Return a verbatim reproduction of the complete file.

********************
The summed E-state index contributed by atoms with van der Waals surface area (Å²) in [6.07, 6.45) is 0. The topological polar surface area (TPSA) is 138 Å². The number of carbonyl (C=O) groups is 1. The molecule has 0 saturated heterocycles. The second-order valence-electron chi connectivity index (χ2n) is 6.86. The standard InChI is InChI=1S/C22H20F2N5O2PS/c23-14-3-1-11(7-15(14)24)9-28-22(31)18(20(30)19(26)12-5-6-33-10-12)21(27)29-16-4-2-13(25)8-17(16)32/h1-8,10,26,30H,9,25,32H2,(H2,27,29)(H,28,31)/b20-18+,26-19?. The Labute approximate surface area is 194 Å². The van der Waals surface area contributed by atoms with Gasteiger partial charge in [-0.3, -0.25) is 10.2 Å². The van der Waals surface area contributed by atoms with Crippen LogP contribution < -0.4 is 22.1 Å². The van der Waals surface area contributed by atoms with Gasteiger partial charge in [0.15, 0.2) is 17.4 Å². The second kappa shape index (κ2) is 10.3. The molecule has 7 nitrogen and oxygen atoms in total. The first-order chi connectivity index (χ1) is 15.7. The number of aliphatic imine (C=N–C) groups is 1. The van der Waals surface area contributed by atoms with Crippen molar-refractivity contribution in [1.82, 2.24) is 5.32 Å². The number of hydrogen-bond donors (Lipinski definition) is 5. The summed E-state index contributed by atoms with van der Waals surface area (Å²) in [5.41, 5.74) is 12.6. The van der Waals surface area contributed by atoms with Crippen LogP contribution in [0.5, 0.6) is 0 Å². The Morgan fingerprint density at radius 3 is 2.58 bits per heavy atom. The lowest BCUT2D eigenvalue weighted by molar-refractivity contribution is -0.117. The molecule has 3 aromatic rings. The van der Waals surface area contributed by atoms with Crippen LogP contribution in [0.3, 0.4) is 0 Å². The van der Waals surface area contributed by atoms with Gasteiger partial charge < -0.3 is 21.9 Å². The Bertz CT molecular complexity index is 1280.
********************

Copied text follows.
The summed E-state index contributed by atoms with van der Waals surface area (Å²) in [6.07, 6.45) is 0. The topological polar surface area (TPSA) is 138 Å². The number of carbonyl (C=O) groups is 1. The molecule has 0 saturated heterocycles. The second-order valence-electron chi connectivity index (χ2n) is 6.86. The standard InChI is InChI=1S/C22H20F2N5O2PS/c23-14-3-1-11(7-15(14)24)9-28-22(31)18(20(30)19(26)12-5-6-33-10-12)21(27)29-16-4-2-13(25)8-17(16)32/h1-8,10,26,30H,9,25,32H2,(H2,27,29)(H,28,31)/b20-18+,26-19?. The Labute approximate surface area is 194 Å². The van der Waals surface area contributed by atoms with Gasteiger partial charge in [-0.3, -0.25) is 10.2 Å². The van der Waals surface area contributed by atoms with Crippen LogP contribution < -0.4 is 22.1 Å². The van der Waals surface area contributed by atoms with Gasteiger partial charge in [0.15, 0.2) is 17.4 Å². The second kappa shape index (κ2) is 10.3. The molecule has 7 nitrogen and oxygen atoms in total. The first-order chi connectivity index (χ1) is 15.7. The number of aliphatic imine (C=N–C) groups is 1. The van der Waals surface area contributed by atoms with Crippen molar-refractivity contribution in [1.82, 2.24) is 5.32 Å². The number of hydrogen-bond donors (Lipinski definition) is 5. The summed E-state index contributed by atoms with van der Waals surface area (Å²) in [5.41, 5.74) is 12.6. The van der Waals surface area contributed by atoms with Crippen LogP contribution in [0.5, 0.6) is 0 Å². The Morgan fingerprint density at radius 3 is 2.58 bits per heavy atom. The lowest BCUT2D eigenvalue weighted by molar-refractivity contribution is -0.117. The molecule has 3 aromatic rings. The van der Waals surface area contributed by atoms with Crippen LogP contribution in [0.3, 0.4) is 0 Å². The van der Waals surface area contributed by atoms with Gasteiger partial charge < -0.3 is 21.9 Å². The Bertz CT molecular complexity index is 1280.